Christians, let us work to protect the historic Christian freedoms that may soon be lost, to resist the ongoing Islamization of the West, and to expose the falsehood that is Islam. As Joe Boot writes, “It requires courage, faith, hope and love. Deception must be uncovered, falsity exposed, kindness and truth expressed, and Christ-like love made manifest.”[13] We have a moral obligation before God to confront public injustice and corruption, to expose the lie as antithetical to the truth, and to work diligently in advancing his kingdom. And though the dark clouds that loom over our nation’s future may seem menacing, let us bear in mind that they are only temporary and pale in comparison to the bright future of God’s kingdom made fully manifest.

As we consider the sinister motive behind these recent Motions and what may follow, take heed of the words of our King as we engage our culture and proclaim the truth:

Look, I am sending you out like sheep among wolves; therefore be as shrewd as snakes and as innocent as doves. But beware of men; for they will hand you over to their councils and flog you in their synagogues. On My account, you will be brought before governors and kings as witnesses to them and to the Gentiles. But when they hand you over, do not worry about how to respond or what to say. In that hour you will be given what to say. For it will not be you speaking, but the Spirit of your Father speaking through you (Matt. 10:16-20).


[1] Thomas Woodley, "In case you missed it, Canada passed an Anti-Islamophobia Motion," Huffington Post, last modified November 2, 2016, http://www.huffingtonpost.ca/thomas-woodley/canada-anti-islamophobia-law_b_12753924.html.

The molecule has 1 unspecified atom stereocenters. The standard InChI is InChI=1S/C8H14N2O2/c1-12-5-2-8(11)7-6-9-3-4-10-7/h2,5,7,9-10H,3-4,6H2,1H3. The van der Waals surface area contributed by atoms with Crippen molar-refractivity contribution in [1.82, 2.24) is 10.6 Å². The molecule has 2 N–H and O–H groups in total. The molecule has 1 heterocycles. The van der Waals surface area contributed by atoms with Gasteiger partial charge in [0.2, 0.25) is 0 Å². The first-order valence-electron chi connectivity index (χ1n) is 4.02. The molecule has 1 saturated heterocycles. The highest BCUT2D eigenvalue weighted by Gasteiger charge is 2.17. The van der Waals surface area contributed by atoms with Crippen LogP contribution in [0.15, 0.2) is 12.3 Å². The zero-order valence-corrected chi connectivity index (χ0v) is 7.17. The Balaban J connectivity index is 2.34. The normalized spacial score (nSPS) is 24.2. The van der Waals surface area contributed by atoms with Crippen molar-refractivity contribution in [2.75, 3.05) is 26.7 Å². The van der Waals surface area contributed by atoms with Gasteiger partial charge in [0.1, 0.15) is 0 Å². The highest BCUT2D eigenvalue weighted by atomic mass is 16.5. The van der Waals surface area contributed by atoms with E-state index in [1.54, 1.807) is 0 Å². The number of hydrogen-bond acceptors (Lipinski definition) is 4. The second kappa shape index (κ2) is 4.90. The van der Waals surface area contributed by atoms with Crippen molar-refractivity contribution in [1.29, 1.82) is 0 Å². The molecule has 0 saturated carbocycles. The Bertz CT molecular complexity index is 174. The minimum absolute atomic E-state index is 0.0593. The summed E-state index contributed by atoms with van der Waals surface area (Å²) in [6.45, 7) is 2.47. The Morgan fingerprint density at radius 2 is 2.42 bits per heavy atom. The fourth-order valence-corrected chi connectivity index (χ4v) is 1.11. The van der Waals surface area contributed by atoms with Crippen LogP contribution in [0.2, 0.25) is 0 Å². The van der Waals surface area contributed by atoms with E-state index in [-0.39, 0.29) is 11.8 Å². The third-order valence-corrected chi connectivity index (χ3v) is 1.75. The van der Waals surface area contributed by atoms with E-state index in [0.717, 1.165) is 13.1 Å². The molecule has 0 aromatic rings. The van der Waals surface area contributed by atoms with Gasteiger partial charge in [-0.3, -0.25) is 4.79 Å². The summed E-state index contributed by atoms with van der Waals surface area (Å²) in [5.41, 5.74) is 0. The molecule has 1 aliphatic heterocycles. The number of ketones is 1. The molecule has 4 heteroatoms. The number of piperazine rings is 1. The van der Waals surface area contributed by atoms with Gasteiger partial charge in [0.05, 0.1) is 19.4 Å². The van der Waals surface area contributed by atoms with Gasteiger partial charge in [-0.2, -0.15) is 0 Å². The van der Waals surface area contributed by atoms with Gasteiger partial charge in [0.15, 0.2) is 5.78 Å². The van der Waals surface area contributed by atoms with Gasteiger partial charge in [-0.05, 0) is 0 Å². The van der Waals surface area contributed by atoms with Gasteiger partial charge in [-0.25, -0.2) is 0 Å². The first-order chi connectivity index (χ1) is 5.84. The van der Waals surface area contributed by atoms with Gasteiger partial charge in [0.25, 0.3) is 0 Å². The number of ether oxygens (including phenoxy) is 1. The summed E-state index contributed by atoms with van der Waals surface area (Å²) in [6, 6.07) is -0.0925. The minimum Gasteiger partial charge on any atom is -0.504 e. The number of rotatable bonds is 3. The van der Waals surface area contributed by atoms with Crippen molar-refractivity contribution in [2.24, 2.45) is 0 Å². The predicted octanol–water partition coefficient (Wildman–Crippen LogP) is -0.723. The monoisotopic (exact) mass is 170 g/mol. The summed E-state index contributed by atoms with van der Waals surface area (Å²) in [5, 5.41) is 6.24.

[2] House of Commons, "E-petitions: e-411 (Islam)," Parliament of Canada, accessed November 9, 2016, https://petitions.parl.gc.ca/en/Petition/Details?Petition=e-411https://petitions.parl.gc.ca/en/Petition/Details?Petition=e-411.

[3] House of Commons, "E-petitions: e-411 (Islam).

[4] House of Commons, "E-petitions: e-411 (Islam).

[5] Parliament of Canada, "Practical guide (9th edition) – 3 – Private Members’ Business,” Parliament of Canada, last modified October 2008, http://www.parl.gc.ca/About/House/PracticalGuides/PrivateMembersBusiness/PG4PMB_Pg03-e.htm.

[6] Bishop Michael Nazir-Ali identifies this as a form of religious pluralism in The Unique and Universal Christ: Jesus in a Plural World (Colorado Springs: Paternoster, 2008), 16.

[7] As just a few examples see Surah 2:191-93; 3:151; Sahih Bukari 8:387.

[8] Woodley, “In case you missed it.”

[9] Greg L. Bahnsen, Pushing the Antithesis: The Apologetic Methodology of Greg L. Bahnsen, ed. Gary DeMar (Powder Springs, GA.: American Vision Press, 2007), 10.

[10] Lea Singh, "Jordan Peterson exposes the creeping dictatorship of gender-rights movement," Life Site, last modified November 4, 2016, https://www.lifesitenews.com/opinion/jordan-peterson-exposes-the-creeping-dictatorship-of-gender-rights-movement.

[11] Anthony Furey, "Canada’s so-called anti-islamophobia motion is nothing but trouble," Toronto Sun, last modified January 28, 2017, http://www.torontosun.com/2017/01/28/canadas-so-called-anti-islamophobia-motion-is-nothing-but-trouble.

[12] Joe Boot, "Utopia: Always a Dystopian Nightmare," in The Coming Pagan Utopia: Christian Witness in Tough Times, ed. Peter Jones (Escondido, CA.: Main Entry, 2013), 15.

[13] Joe Boot, "A Muslim Apologist in the White House?," Ezra Institute for Contemporary Christianity, last modified February 6, 2016, http://www.ezrainstitute.ca/resource-library/blog-entries/a-muslim-apologist-in-the-white-house#_ftn5.